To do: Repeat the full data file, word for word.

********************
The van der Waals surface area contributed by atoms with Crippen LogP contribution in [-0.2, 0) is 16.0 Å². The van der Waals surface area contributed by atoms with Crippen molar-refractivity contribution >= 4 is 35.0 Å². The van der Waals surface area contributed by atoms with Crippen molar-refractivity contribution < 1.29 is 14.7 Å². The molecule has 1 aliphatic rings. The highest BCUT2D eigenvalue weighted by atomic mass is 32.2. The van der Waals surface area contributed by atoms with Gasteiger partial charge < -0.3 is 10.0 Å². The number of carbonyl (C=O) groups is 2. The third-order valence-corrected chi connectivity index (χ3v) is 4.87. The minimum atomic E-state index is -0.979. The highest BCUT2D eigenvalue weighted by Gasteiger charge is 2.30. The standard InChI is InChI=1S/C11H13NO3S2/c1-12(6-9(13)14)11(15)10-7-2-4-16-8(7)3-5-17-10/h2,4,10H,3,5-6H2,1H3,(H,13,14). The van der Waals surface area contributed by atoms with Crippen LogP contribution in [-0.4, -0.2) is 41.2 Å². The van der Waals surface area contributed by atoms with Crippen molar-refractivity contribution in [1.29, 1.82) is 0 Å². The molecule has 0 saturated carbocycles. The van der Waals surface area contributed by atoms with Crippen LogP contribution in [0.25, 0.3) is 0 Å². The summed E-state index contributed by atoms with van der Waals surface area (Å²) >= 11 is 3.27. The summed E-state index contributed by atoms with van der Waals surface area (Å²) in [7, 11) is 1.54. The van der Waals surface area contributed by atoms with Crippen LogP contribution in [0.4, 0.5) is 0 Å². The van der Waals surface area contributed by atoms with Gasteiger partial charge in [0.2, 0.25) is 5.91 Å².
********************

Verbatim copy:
The van der Waals surface area contributed by atoms with Crippen LogP contribution in [-0.2, 0) is 16.0 Å². The van der Waals surface area contributed by atoms with Crippen molar-refractivity contribution >= 4 is 35.0 Å². The van der Waals surface area contributed by atoms with Crippen molar-refractivity contribution < 1.29 is 14.7 Å². The molecule has 1 aliphatic rings. The highest BCUT2D eigenvalue weighted by atomic mass is 32.2. The van der Waals surface area contributed by atoms with Gasteiger partial charge < -0.3 is 10.0 Å². The number of carbonyl (C=O) groups is 2. The third-order valence-corrected chi connectivity index (χ3v) is 4.87. The minimum atomic E-state index is -0.979. The highest BCUT2D eigenvalue weighted by Gasteiger charge is 2.30. The standard InChI is InChI=1S/C11H13NO3S2/c1-12(6-9(13)14)11(15)10-7-2-4-16-8(7)3-5-17-10/h2,4,10H,3,5-6H2,1H3,(H,13,14). The van der Waals surface area contributed by atoms with Crippen LogP contribution in [-0.4, -0.2) is 41.2 Å². The van der Waals surface area contributed by atoms with Crippen molar-refractivity contribution in [1.29, 1.82) is 0 Å². The molecule has 0 saturated carbocycles. The van der Waals surface area contributed by atoms with Crippen LogP contribution in [0.25, 0.3) is 0 Å². The summed E-state index contributed by atoms with van der Waals surface area (Å²) >= 11 is 3.27. The summed E-state index contributed by atoms with van der Waals surface area (Å²) in [7, 11) is 1.54. The van der Waals surface area contributed by atoms with Crippen LogP contribution in [0.4, 0.5) is 0 Å². The van der Waals surface area contributed by atoms with Gasteiger partial charge in [0.2, 0.25) is 5.91 Å².